Unfortunately, lots of colleagues always say that until the day they sell. Lots of colleagues always say, “I’m never going to sell to the corporate, I’ll be independent” and then you get a text message from them with you know they say, “Oh, I’ve sold and that’s fantastic.” You congratulate them and that’s wonderful for them. There’s no reason for our team to really believe that we were being true and when you got an organization of a hundred people, the person trust you with individuals is that much thinner, if that makes sense. Okay, we thought it’s a bit of a problem and a few years ago as well, we’re thinking, what can we do to get the practice and be around another 185 years.
In this country, there’s a big department store called John Lewis, which if you’ve ever lived in the UK, you’d recognize it. That has like an employee ownership, partnership model. Kind of looked to them, we did certainly speak to our accountants and other people in the area for advice and so on. In the end, we learned more about employee ownership through the employee ownership association, which are these association in the UK and we discovered that this was actually a particular model where the team members could actually have some shares held in their name in a trust. We thought actually, that’s quite a good thing to do, we went and have them working and I’ve got quite a lot of my work in life left. I don’t really want to work anywhere else. I’d rather just grow, I will help grow this practice with the team and innovate and change and put on a really solid footing for the next 125 years. That’s really the decision-making process to get to the point to go, let’s go employee owned.
I mean, that sounds wonderful but now, well, for one, I know that none of the corporate owned or private equity-backed organizations would ever be able to do that, there’s no way that someone says, “Yeah, sure, let’s share the organization.” Obviously, owned by private. You could do that, what was the structure that you chose, how does that work? Is that based on the salaries, is that based on just, you have a roll end sort of as you employed, is there a vesting period? Can people reinvest more money into organization? What are all those little details and what does it look like?
Okay, again, just for a bit of clarity, we transitioned on the first of March of this year, before the first of March, there were three owners. It was me, Andrew Green, and Caroline Collins and we all had a third each of the business and so there were three of us as owners. At the point of transition, to create the employee ownership kind of status and the employee ownership model, we created a trust which holds 70 percent of the shares. We sold 70 percent of the shares into a trust and the trust is held and operated on behalf of the employees.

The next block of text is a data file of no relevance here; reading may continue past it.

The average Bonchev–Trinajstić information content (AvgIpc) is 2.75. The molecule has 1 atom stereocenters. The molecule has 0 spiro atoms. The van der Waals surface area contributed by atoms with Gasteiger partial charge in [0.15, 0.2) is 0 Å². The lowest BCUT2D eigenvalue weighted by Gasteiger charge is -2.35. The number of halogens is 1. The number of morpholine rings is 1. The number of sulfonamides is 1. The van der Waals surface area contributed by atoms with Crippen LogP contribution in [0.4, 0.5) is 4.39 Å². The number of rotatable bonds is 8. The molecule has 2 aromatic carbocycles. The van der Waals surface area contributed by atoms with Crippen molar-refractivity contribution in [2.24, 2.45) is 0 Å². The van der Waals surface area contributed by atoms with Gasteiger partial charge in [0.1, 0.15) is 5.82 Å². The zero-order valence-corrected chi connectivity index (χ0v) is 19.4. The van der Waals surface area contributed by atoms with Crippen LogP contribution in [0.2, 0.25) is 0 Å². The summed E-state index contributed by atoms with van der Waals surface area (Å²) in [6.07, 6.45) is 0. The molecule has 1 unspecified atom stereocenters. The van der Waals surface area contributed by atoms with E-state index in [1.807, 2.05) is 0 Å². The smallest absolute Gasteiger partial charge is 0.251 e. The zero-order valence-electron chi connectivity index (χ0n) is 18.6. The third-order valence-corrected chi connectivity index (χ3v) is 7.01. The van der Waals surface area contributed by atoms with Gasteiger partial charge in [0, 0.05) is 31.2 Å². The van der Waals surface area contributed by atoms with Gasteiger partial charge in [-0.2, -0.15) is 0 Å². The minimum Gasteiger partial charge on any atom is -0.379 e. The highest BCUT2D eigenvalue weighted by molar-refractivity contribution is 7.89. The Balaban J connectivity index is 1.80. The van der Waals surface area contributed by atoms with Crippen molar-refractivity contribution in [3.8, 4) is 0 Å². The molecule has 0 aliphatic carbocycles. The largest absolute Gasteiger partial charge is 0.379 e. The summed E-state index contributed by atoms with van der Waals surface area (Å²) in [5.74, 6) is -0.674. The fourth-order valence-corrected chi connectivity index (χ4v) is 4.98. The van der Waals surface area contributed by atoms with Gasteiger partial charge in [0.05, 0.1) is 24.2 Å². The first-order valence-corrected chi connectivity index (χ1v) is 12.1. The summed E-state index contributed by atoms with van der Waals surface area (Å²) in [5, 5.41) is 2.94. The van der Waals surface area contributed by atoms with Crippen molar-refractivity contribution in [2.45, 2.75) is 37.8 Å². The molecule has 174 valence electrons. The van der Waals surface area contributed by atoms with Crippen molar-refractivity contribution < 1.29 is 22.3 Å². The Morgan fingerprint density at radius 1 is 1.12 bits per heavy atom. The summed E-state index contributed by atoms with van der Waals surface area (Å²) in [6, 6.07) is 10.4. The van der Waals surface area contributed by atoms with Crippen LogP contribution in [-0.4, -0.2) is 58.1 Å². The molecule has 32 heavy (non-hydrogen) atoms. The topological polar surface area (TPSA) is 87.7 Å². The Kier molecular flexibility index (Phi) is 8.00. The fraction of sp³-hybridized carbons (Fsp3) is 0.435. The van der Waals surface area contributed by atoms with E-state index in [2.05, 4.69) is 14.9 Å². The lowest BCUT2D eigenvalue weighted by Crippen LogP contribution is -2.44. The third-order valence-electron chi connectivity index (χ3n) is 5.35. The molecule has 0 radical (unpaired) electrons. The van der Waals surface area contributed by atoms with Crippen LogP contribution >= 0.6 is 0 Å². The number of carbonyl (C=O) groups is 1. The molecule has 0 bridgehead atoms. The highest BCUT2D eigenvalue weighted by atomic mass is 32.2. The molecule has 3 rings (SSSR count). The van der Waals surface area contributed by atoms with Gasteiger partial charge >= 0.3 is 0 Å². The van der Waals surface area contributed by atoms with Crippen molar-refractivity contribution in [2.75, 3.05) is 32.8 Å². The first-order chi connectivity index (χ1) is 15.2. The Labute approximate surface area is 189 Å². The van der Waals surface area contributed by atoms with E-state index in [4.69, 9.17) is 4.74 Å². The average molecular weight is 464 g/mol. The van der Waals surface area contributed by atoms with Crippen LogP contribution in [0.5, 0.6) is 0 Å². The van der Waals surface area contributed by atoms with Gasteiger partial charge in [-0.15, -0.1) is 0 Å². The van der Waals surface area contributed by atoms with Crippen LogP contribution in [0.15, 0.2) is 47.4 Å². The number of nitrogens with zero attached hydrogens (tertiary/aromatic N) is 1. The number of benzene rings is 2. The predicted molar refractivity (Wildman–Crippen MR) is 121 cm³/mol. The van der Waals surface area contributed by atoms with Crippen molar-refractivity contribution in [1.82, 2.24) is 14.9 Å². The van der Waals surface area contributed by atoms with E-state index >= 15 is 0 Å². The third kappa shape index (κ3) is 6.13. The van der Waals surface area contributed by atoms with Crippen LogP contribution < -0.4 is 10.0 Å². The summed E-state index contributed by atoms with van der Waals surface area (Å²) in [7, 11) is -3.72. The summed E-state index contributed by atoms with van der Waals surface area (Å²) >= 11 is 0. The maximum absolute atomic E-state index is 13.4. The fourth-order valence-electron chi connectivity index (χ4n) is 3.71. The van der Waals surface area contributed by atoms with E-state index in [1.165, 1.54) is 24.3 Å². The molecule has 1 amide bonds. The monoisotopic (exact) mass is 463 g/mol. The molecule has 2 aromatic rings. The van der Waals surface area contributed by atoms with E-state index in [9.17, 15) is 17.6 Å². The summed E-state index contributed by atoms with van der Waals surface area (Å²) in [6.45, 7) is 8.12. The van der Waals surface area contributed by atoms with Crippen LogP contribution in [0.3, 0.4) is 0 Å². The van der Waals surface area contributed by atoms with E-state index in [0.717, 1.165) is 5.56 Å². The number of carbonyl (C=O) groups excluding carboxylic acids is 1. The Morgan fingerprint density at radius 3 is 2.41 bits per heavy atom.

None of the employees need to invest money themselves and the shares are held there. As far as we’re concerned, obviously, we’ve sold their shares into the trust and what we decided to do personally is actually take that money over time from the trust while have all up a lump sum at the beginning or something like that or have the trust raised debts to pay us out. The reason why we chose to do that is that we want to pass and thrive and succeed and grow and expand and obviously it needs the operating capital and the ability to raise that and things like that. That was our personal decision to do that.
In the UK, we have a very good model which was setup by the government maybe about 10 years ago or so, which was this employee ownership trust model. It’s favorable from a tax perspective from the owner selling into the trust and also, it’s favorable from the tax perceptive, from the employees receiving money out of the trust.
For the employees to receive money nowadays, if there’s a dividend, 70 percent of the dividend goes into the trust and the trust distributes that according to a fair method equal to the process and it could be based on anything really, it could be proportion to the salary, it could be linked to length of service, it could be linked to other things as well, but as long as there’s an agreed protocol, that the trustees or the trust agreed to and that’s what happens.
As far as myself, Caroline and Andy go, we still own 10 percent of the shares. In that situation, if there was a hundred pounds of dividend paid out, 70 would go to the trust and 10 pounds would go to each of us as well.
I mean, that’s really cool that you guys have this dividend opportunities. Is that something that the employees are, I guess, maybe on a probationary period or on a vesting period prior to entering the company to be able to participate in that?
Yeah, an employee needs to be with us for 12 months before they’re entitled to the benefit of the trust. It’s just one of the rules we establish when we set it up. It didn’t feel right to make them wait three years or longer and it didn’t seem a fair ride to everyone else if they come in and there happens to be an annual payout in their first three weeks, that doesn’t seem fair either.